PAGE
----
What is Alabama Rot and should I be worried?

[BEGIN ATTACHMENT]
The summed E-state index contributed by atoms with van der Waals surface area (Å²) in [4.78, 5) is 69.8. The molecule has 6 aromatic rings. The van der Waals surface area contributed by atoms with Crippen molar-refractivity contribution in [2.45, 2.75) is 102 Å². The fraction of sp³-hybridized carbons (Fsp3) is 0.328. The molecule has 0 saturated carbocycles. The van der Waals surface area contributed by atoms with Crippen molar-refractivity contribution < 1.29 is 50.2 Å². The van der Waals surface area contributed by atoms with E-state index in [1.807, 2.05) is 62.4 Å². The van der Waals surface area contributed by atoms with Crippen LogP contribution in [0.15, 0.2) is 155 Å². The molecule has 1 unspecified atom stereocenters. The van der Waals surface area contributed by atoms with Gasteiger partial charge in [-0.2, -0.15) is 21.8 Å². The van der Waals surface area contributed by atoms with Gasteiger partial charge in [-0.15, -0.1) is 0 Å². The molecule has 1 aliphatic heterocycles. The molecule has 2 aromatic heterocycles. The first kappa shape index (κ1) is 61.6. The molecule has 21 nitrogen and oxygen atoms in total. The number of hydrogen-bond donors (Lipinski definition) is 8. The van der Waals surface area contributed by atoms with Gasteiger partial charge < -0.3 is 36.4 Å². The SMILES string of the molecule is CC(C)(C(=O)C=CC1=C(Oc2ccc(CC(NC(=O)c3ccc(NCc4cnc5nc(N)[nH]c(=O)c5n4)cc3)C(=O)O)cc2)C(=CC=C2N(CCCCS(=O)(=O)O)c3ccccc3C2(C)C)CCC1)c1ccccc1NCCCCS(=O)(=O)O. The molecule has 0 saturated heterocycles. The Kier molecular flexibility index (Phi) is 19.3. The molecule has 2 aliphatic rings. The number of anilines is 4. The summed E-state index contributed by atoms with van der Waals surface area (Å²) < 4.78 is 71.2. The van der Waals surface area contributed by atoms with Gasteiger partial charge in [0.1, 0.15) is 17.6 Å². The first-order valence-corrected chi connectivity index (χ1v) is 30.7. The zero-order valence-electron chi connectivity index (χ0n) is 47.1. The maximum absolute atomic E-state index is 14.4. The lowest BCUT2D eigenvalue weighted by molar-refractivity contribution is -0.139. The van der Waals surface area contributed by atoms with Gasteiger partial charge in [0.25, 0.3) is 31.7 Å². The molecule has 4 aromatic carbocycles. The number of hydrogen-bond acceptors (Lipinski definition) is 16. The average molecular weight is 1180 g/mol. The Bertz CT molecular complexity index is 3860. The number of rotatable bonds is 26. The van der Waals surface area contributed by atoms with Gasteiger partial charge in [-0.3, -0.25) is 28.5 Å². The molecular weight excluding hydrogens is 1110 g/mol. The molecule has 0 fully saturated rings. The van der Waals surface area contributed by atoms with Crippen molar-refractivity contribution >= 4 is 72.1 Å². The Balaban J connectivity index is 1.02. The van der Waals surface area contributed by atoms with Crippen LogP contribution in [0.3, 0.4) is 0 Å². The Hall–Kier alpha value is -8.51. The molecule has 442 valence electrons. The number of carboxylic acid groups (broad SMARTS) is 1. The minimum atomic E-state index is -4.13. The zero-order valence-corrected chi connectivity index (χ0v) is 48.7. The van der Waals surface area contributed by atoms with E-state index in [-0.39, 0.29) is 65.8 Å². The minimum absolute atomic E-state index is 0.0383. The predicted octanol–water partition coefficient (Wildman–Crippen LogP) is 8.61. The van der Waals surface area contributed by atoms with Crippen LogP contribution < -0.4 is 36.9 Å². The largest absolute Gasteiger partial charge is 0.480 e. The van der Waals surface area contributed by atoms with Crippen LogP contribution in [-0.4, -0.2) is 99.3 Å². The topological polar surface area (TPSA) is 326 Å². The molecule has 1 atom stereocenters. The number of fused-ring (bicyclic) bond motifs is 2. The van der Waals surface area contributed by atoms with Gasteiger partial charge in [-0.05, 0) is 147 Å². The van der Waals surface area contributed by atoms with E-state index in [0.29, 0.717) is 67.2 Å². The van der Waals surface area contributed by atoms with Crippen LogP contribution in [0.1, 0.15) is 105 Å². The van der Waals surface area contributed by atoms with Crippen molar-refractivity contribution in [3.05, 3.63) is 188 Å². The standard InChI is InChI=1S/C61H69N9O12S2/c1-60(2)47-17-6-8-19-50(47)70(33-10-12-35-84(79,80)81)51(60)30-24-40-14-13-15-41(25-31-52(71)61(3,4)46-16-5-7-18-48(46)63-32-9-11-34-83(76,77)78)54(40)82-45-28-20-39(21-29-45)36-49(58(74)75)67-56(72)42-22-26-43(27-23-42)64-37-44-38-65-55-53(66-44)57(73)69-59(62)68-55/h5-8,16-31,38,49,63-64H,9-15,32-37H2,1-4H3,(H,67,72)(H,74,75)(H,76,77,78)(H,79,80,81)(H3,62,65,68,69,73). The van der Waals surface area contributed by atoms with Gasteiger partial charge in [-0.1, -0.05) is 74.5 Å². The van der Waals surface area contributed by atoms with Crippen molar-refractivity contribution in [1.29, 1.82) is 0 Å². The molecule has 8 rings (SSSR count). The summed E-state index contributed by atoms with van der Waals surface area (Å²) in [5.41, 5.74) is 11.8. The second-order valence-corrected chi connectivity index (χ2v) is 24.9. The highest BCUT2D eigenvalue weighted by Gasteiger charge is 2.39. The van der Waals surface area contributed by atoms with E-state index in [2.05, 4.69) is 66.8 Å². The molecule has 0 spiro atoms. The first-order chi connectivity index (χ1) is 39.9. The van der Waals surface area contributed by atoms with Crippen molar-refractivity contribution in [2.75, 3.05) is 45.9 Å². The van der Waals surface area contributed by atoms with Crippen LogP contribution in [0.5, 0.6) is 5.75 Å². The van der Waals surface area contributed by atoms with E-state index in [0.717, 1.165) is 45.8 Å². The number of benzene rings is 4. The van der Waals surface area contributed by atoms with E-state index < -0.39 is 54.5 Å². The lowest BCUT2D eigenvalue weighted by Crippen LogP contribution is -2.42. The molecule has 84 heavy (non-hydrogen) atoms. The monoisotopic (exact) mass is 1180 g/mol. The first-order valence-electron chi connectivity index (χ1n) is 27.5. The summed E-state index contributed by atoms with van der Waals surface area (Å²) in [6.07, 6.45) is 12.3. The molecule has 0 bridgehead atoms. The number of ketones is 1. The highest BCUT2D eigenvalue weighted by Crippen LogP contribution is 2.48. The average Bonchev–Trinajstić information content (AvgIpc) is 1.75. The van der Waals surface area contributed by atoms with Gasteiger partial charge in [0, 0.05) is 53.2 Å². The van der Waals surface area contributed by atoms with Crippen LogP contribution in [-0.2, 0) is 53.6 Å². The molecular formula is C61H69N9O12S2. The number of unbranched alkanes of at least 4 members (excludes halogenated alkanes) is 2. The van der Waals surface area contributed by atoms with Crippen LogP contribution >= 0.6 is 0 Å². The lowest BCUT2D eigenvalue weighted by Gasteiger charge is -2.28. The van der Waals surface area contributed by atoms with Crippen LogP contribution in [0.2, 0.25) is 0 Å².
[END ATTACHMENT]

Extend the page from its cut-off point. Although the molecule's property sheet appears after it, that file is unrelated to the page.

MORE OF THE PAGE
Many dog owners will have heard about Alabama Rot in the media this week and the worrying news that it is killing our dogs out on their usual walks.  To put your mind at rest this is a recent development in the investigation of something known as Seasonal Canine Illness (SCI) that we have been reporting for some time now (link to our blog from October 2012). SCI was first diagnosed in the UK in 2010 and has been found only in very localised areas.  We have had one confirmed case in Surrey.  Other affected areas include the New Forest and areas in Nottinghamshire, Suffolk and Norfolk.  The Animal Health Trust have been investigating in conjunction with Anderson Moores a referral centre in Hampshire.  Both of their websites (highlighted here) will give you further information on all the hard work they are doing to try and diagnose this disease and thus prevent further problems. Affected dogs have all initially presented with a skin wound or ulcer of unknown origin on their skin and have gone on to develop clinical signs of kidney failure which include lethargy, vomiting and diarrhoea.  For a full list of clinical signs have a look here. Cases have been sporadic with the last two occurring in November 2013 and before that no new cases had been reported since March 2013. The recent media frenzy is related to new evidence that indicates there is a possible link to damage caused by an E coli toxin (shiga toxin) found in a condition called Alabama Rot in the USA – both diseases show similar skin and renal tissue damage to the blood vessels (vasculopathy).   However in the UK as yet E coli (a bacteria) has not been cultured in any of the affected dogs. As always we are always here for advice if  you are worried but we would recommend that you continue to walk your dog as normal at this point.  If your dog has an upset stomach, is vomiting and off their food or has lethargy and diarrhoea especially if they also have any skin wounds then contact the surgery immediately on 01483 455355. With ongoing studies we will also keep you up to date on any further developments in the fight against this disease.  To subscribe to this blog just click on the RSS orange sign at the top of the blog home page.